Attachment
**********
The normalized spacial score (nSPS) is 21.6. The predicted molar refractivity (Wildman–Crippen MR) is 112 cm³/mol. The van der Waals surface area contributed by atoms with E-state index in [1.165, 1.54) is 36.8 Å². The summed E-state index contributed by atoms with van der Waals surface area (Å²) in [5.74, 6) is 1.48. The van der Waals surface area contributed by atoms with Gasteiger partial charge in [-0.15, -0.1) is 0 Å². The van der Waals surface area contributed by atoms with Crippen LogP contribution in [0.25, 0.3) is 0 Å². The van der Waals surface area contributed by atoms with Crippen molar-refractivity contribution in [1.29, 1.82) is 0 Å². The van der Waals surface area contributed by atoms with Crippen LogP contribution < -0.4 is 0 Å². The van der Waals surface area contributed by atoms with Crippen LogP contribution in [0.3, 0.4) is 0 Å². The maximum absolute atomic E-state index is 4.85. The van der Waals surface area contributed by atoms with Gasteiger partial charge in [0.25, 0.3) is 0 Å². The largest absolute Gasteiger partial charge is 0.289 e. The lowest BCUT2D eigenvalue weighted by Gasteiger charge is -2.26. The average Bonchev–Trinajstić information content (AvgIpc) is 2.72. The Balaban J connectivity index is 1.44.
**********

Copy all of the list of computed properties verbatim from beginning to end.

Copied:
The normalized spacial score (nSPS) is 21.6. The predicted molar refractivity (Wildman–Crippen MR) is 112 cm³/mol. The van der Waals surface area contributed by atoms with E-state index in [1.165, 1.54) is 36.8 Å². The summed E-state index contributed by atoms with van der Waals surface area (Å²) in [5.74, 6) is 1.48. The van der Waals surface area contributed by atoms with Gasteiger partial charge in [-0.15, -0.1) is 0 Å². The van der Waals surface area contributed by atoms with Crippen LogP contribution in [0.25, 0.3) is 0 Å². The van der Waals surface area contributed by atoms with Crippen molar-refractivity contribution in [1.29, 1.82) is 0 Å². The van der Waals surface area contributed by atoms with Crippen LogP contribution < -0.4 is 0 Å². The van der Waals surface area contributed by atoms with Crippen LogP contribution in [0.3, 0.4) is 0 Å². The maximum absolute atomic E-state index is 4.85. The van der Waals surface area contributed by atoms with Gasteiger partial charge in [0.25, 0.3) is 0 Å². The largest absolute Gasteiger partial charge is 0.289 e. The lowest BCUT2D eigenvalue weighted by Gasteiger charge is -2.26. The average Bonchev–Trinajstić information content (AvgIpc) is 2.72. The Balaban J connectivity index is 1.44.